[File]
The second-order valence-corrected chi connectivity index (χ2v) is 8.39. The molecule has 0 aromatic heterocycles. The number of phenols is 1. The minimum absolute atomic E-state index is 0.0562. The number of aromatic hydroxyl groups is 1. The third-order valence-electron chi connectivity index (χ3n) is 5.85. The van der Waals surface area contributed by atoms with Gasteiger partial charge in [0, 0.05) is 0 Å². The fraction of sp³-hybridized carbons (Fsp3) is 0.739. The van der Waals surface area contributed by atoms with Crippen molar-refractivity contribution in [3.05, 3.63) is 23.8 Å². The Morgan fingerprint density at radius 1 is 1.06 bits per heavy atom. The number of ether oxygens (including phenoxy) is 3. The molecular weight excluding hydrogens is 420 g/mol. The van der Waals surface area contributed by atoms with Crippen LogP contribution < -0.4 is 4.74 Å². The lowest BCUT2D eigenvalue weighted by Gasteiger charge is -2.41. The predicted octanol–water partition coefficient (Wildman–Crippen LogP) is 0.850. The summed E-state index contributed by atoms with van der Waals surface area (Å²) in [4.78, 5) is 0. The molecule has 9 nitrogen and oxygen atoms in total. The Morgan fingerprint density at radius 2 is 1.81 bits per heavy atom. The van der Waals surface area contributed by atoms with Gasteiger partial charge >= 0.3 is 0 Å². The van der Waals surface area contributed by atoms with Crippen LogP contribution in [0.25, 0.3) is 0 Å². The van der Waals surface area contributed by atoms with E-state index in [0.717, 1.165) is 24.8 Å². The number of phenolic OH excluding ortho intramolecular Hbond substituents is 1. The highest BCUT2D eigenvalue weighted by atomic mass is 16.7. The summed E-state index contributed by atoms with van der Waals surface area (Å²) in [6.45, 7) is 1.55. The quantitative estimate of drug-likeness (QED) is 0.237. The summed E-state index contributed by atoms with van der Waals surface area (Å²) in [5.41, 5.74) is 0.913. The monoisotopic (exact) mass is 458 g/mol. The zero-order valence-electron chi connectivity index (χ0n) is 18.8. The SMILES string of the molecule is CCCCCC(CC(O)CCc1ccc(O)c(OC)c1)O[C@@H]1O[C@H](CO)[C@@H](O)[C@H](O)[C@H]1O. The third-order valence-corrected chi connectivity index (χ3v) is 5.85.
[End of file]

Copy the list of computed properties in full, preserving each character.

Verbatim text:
The second-order valence-corrected chi connectivity index (χ2v) is 8.39. The molecule has 0 aromatic heterocycles. The number of phenols is 1. The minimum absolute atomic E-state index is 0.0562. The number of aromatic hydroxyl groups is 1. The third-order valence-electron chi connectivity index (χ3n) is 5.85. The van der Waals surface area contributed by atoms with Gasteiger partial charge in [0, 0.05) is 0 Å². The fraction of sp³-hybridized carbons (Fsp3) is 0.739. The van der Waals surface area contributed by atoms with Crippen molar-refractivity contribution in [3.05, 3.63) is 23.8 Å². The Morgan fingerprint density at radius 1 is 1.06 bits per heavy atom. The number of ether oxygens (including phenoxy) is 3. The molecular weight excluding hydrogens is 420 g/mol. The van der Waals surface area contributed by atoms with Crippen LogP contribution < -0.4 is 4.74 Å². The lowest BCUT2D eigenvalue weighted by Gasteiger charge is -2.41. The predicted octanol–water partition coefficient (Wildman–Crippen LogP) is 0.850. The summed E-state index contributed by atoms with van der Waals surface area (Å²) in [4.78, 5) is 0. The molecule has 9 nitrogen and oxygen atoms in total. The Morgan fingerprint density at radius 2 is 1.81 bits per heavy atom. The van der Waals surface area contributed by atoms with Gasteiger partial charge >= 0.3 is 0 Å². The van der Waals surface area contributed by atoms with Crippen LogP contribution in [0.25, 0.3) is 0 Å². The van der Waals surface area contributed by atoms with E-state index in [0.717, 1.165) is 24.8 Å². The number of phenolic OH excluding ortho intramolecular Hbond substituents is 1. The highest BCUT2D eigenvalue weighted by atomic mass is 16.7. The summed E-state index contributed by atoms with van der Waals surface area (Å²) in [6.45, 7) is 1.55. The quantitative estimate of drug-likeness (QED) is 0.237. The summed E-state index contributed by atoms with van der Waals surface area (Å²) in [5.41, 5.74) is 0.913. The monoisotopic (exact) mass is 458 g/mol. The zero-order valence-electron chi connectivity index (χ0n) is 18.8. The SMILES string of the molecule is CCCCCC(CC(O)CCc1ccc(O)c(OC)c1)O[C@@H]1O[C@H](CO)[C@@H](O)[C@H](O)[C@H]1O. The third-order valence-corrected chi connectivity index (χ3v) is 5.85.